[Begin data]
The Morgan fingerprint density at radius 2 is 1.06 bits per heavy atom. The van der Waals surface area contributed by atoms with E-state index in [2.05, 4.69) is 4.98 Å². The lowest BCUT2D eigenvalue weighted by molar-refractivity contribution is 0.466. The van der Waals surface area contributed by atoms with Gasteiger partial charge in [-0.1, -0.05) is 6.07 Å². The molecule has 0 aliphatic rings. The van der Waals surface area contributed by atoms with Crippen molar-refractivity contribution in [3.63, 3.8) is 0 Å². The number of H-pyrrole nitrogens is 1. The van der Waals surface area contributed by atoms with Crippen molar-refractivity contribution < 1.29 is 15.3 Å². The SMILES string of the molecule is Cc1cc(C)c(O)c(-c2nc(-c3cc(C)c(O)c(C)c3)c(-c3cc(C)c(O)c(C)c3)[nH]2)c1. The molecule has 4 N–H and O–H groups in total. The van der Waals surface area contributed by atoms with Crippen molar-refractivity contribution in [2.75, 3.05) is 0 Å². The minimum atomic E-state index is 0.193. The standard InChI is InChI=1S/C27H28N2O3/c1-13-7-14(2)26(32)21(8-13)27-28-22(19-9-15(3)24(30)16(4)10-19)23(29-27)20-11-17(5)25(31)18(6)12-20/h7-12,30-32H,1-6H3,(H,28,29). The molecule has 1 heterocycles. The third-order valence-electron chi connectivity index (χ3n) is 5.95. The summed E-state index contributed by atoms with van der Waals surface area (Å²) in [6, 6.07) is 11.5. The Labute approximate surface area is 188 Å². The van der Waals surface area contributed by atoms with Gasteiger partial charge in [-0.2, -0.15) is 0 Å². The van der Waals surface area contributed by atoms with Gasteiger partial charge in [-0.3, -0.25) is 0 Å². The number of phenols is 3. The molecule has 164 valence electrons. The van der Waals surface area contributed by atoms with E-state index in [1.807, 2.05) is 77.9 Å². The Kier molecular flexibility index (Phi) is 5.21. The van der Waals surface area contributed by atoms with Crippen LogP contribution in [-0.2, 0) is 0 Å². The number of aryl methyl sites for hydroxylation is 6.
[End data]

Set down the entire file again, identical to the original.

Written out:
The Morgan fingerprint density at radius 2 is 1.06 bits per heavy atom. The van der Waals surface area contributed by atoms with E-state index in [2.05, 4.69) is 4.98 Å². The lowest BCUT2D eigenvalue weighted by molar-refractivity contribution is 0.466. The van der Waals surface area contributed by atoms with Gasteiger partial charge in [-0.1, -0.05) is 6.07 Å². The molecule has 0 aliphatic rings. The van der Waals surface area contributed by atoms with Crippen molar-refractivity contribution in [3.63, 3.8) is 0 Å². The number of H-pyrrole nitrogens is 1. The van der Waals surface area contributed by atoms with Crippen molar-refractivity contribution < 1.29 is 15.3 Å². The SMILES string of the molecule is Cc1cc(C)c(O)c(-c2nc(-c3cc(C)c(O)c(C)c3)c(-c3cc(C)c(O)c(C)c3)[nH]2)c1. The molecule has 4 N–H and O–H groups in total. The van der Waals surface area contributed by atoms with Crippen molar-refractivity contribution in [2.75, 3.05) is 0 Å². The minimum atomic E-state index is 0.193. The standard InChI is InChI=1S/C27H28N2O3/c1-13-7-14(2)26(32)21(8-13)27-28-22(19-9-15(3)24(30)16(4)10-19)23(29-27)20-11-17(5)25(31)18(6)12-20/h7-12,30-32H,1-6H3,(H,28,29). The molecule has 1 heterocycles. The third-order valence-electron chi connectivity index (χ3n) is 5.95. The summed E-state index contributed by atoms with van der Waals surface area (Å²) in [6, 6.07) is 11.5. The Labute approximate surface area is 188 Å². The van der Waals surface area contributed by atoms with Gasteiger partial charge in [-0.2, -0.15) is 0 Å². The van der Waals surface area contributed by atoms with Gasteiger partial charge in [-0.3, -0.25) is 0 Å². The number of phenols is 3. The molecule has 164 valence electrons. The van der Waals surface area contributed by atoms with E-state index in [1.807, 2.05) is 77.9 Å². The Kier molecular flexibility index (Phi) is 5.21. The van der Waals surface area contributed by atoms with Crippen LogP contribution in [-0.2, 0) is 0 Å². The number of aryl methyl sites for hydroxylation is 6.